This chapter introduces you to policies and procedure documents and to standard operating procedure documents. However, it does not provide definitive details on how to plan, write, format, and complete these documents. It does provide links to web pages that do, along with some advice on maintaining a reasonable scope for a policies and procedures project if you are in a technical or business writing course.

See these examples of policies and procedures.

Standard Operating Policies and Procedures: Overview

Standard operating procedures and policy-and-procedure documents are roughly the same: they establish standards for doing things and present specific step-by-step procedures for doing those things. Although these distinctions blur in practice, a policy-and-procedure document focuses more often on behavior expected of employees (for example, policies and procedures on smoking, substance abuse, sexual harrassment). Standard operating procedures focus more standard expectations for performing specific procedures such as hand-washing by health care professionals or taking a dental implant in a dental lab.

Organizations use policies and procedures documents to record their rules and regulations: attendance policies, substance-abuse policies, work-flow procedures, and so on. Once recorded, the policies and procedures are there for everybody in the organization to refer to, and these documents become the means of settling most disputes within the organization. To distinguish between these two terms, policies are rule statements. Policies are like laws: for example, most organizations have antiharassment policies, which mimic actual government-legislated laws. Procedures, on the other hand, are the step-by-step methods of carrying out those policies. Of course, some policies do not require procedures. If the organization has a no-smoking policy, that's all that need be said. However, if someone breaks that policy, a procedure is needed for handling that situation.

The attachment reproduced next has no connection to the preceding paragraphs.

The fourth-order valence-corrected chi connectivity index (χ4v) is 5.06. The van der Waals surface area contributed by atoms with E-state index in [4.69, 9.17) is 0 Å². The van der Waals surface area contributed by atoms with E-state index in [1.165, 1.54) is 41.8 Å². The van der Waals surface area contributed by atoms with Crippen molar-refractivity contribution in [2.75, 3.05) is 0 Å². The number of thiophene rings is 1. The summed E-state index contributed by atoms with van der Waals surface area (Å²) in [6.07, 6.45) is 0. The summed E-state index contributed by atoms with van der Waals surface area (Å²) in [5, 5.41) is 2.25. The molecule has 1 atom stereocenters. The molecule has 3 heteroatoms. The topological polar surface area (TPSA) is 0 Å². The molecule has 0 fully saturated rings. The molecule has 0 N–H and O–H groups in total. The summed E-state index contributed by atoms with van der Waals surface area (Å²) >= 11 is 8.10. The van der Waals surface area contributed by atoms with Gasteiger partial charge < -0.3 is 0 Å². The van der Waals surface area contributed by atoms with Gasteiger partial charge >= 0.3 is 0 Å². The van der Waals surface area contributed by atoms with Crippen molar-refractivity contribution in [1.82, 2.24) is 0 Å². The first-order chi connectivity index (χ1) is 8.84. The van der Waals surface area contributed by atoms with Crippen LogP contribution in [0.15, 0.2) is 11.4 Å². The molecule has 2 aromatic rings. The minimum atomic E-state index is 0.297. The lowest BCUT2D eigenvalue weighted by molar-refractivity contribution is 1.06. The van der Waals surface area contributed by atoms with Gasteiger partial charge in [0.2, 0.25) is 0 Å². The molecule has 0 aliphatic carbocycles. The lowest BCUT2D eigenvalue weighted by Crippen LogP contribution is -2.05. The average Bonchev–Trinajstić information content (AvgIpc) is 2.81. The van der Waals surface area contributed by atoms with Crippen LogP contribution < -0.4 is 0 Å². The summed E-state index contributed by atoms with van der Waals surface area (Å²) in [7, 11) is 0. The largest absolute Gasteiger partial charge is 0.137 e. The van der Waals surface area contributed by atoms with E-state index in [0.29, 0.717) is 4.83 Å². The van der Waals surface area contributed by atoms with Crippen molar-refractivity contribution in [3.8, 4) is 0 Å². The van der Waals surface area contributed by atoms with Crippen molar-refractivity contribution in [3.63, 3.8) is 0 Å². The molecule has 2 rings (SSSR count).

Standard Operating Policies and Procedures: Writing Projects

If you are enrolled in a course associated with this page, you are in a writing course, not a business management course. Our focus is on good writing, well-designed documents, documents that accomplish their purpose, and documents that meet common expectations as to their content, organization, and format. Standard operating procedure and policy-and-procedure documents are obviously an important application of writing and can contain substantial technical information about an organization's operations. But don't view this chapter as the last word on these topics.

Standard Operating Policies and Procedures: Structure

As you can see from the two standard operating procedures and policy-and-procedure documents in the links above, there are some standard contents and format. Notice that:

  • Decimal numbering system—This enables policies or procedures to be "cited." For example, if an employee smokes at a building entryway, you can cite admin policy 23.1.4 (or just give a warning and forget the whole thing this once).
  • Heavy use of predicates and imperatives ("Establish" this, "promote" that).
  • Distinction between policies and procedures in the hand-washing example. Policies tell employees what to do; procedures tell them exactly how to do it.
  • Tracking numbers to enable ease of reference.
  • Ownership and approval names are specified.
  • Revision dates, to enable employees to know whether they are looking at the most current version.
  • Definitions to establish the precise meanings of key terms.
  • Use of "will" to indicate a requirement (older style uses "shall").

Standard Operating Policies and Procedures: Resources

Here are some resources for standard operating procedures:

I would appreciate your thoughts, reactions, criticism regarding this chapter: your responseDavid McMurrey.